Parental_Abduction_Warning_Signs

“Many children and parents have tragically lost years separated from each other in violation of U.S. and international law,” Smith said. “They have missed birthdays, holidays, and family time that they can never get back. H.R. 3212 ensures that they will now receive significant help from the U.S. government in their fight to recover their children.”

According to Sagnip, the bill allows the State Department to use the leverage already at its disposal in international abduction cases — leverage that is invaluable to an individual parent who only has so many resources to expend.

“How can a parent in Rutherford, New Jersey … fight a battle that’s halfway across the world? How do they pay for it?” Sagnip said. “It’s a tremendous expense, it’s a tremendous undertaking, and this [bill] puts the State Department in their corner.”

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UK-Russia child abduction still a problem but new law may help


August 1 , 2014

Source: spearswms.com

 

 

With more and more Russians heading to the UK, it’s important to take into account the newly amended Hague Convention on international child abduction. But the UK government still fails to do enough for aggrieved parents

 

 russia_mapThe wheels of international law turn slowly. On 1 October 2011, Russia became the 86th signatory of the Hague Convention of October 1980 on the Civil Aspects of International Child Abduction. However, it was only in June last year that the UK recognised Russia’s accession under its own domestic legislation.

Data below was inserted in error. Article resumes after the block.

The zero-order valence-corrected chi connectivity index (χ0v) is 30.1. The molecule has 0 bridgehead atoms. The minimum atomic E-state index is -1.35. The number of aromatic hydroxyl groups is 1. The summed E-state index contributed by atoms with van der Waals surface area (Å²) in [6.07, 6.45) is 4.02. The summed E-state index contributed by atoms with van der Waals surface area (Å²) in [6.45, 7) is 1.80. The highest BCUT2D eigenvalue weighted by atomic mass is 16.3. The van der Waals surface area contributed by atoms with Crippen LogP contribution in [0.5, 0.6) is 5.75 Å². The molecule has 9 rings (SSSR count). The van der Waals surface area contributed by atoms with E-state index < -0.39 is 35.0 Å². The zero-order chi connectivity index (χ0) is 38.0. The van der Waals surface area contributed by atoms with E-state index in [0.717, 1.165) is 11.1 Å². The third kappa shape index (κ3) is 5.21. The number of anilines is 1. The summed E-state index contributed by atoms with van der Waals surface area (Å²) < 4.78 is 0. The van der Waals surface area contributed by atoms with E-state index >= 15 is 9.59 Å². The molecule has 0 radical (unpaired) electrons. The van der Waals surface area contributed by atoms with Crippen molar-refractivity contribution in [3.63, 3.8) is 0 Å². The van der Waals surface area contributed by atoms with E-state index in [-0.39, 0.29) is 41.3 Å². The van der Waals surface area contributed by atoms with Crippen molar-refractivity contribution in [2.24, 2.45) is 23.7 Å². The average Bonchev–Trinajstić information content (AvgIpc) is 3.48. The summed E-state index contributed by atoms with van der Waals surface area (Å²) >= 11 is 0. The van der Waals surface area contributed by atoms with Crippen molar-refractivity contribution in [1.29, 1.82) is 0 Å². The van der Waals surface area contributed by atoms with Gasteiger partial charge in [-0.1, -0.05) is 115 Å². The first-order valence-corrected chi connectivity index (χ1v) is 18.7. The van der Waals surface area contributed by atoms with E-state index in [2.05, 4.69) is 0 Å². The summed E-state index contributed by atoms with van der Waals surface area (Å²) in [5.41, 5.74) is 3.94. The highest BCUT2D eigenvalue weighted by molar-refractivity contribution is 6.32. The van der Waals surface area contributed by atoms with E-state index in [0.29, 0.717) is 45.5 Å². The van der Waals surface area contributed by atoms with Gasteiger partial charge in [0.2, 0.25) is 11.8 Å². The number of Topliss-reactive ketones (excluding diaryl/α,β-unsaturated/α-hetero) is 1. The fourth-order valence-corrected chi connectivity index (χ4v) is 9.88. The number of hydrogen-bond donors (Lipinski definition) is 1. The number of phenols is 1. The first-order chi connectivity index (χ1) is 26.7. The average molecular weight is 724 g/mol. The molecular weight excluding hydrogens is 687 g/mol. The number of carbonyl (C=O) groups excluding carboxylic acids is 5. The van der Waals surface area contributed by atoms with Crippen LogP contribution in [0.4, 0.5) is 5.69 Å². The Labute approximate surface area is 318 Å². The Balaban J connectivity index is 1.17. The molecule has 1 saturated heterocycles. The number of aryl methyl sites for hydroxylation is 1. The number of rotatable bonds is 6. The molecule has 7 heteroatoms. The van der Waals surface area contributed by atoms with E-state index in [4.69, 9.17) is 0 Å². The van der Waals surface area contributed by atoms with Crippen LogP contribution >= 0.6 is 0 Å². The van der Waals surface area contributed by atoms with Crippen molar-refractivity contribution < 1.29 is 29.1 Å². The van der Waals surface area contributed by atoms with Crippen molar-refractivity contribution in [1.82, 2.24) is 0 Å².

With a significant Russian presence in the UK and with an increasing trend of Russian parents placing their children in UK schools, it is important for Russians either coming to the UK or returning to Russia to understand the effect of this recent development.

Research conducted by the Foreign Office suggests that half the UK population think that when a child is abducted it is the responsibility of the government of the country where the child lived to seek and return the child. The stark reality is that little government help is provided and it is up to the parent, at a time of great emotional distress, to instruct a lawyer and pursue recourse via a private application through the court system.

Pictured above: Gentlemen about to discuss the first Hague Convention in 1899, which regulated conduct during warfare.

The convention harmonises the resources from country to country to ensure that children who have been removed from one signatory country to another can be located, apprehended and returned to their parent or guardian in their country of habitual residence, to minimise distress and harm to the child.

Without the convention and the reciprocal legal framework it provides between countries, the return of children can prove more time consuming, costly and ultimately distressing for the child.

Article 3 of the convention states that a child is abducted where: